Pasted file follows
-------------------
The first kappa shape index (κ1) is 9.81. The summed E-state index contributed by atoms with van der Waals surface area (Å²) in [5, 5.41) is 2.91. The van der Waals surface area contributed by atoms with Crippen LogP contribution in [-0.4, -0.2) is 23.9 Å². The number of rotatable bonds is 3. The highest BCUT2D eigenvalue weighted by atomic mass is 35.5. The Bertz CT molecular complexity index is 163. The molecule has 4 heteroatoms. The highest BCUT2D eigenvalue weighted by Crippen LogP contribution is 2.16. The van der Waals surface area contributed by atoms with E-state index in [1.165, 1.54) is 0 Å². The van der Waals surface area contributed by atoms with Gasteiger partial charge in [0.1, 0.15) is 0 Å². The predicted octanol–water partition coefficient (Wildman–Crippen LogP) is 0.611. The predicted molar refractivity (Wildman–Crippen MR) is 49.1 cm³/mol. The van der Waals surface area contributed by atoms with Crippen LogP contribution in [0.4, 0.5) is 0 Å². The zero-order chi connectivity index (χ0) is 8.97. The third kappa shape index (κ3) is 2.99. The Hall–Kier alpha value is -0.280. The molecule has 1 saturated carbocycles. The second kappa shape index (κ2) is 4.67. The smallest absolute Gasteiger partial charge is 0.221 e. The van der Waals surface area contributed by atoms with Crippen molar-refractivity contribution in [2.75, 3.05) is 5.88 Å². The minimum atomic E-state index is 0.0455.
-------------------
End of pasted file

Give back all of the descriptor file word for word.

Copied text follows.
The first kappa shape index (κ1) is 9.81. The summed E-state index contributed by atoms with van der Waals surface area (Å²) in [5, 5.41) is 2.91. The van der Waals surface area contributed by atoms with Crippen LogP contribution in [-0.4, -0.2) is 23.9 Å². The number of rotatable bonds is 3. The highest BCUT2D eigenvalue weighted by atomic mass is 35.5. The Bertz CT molecular complexity index is 163. The molecule has 4 heteroatoms. The highest BCUT2D eigenvalue weighted by Crippen LogP contribution is 2.16. The van der Waals surface area contributed by atoms with E-state index in [1.165, 1.54) is 0 Å². The van der Waals surface area contributed by atoms with Gasteiger partial charge in [0.1, 0.15) is 0 Å². The predicted octanol–water partition coefficient (Wildman–Crippen LogP) is 0.611. The predicted molar refractivity (Wildman–Crippen MR) is 49.1 cm³/mol. The van der Waals surface area contributed by atoms with Crippen LogP contribution in [0.4, 0.5) is 0 Å². The zero-order chi connectivity index (χ0) is 8.97. The third kappa shape index (κ3) is 2.99. The Hall–Kier alpha value is -0.280. The molecule has 1 saturated carbocycles. The second kappa shape index (κ2) is 4.67. The smallest absolute Gasteiger partial charge is 0.221 e. The van der Waals surface area contributed by atoms with Crippen molar-refractivity contribution in [2.75, 3.05) is 5.88 Å². The minimum atomic E-state index is 0.0455.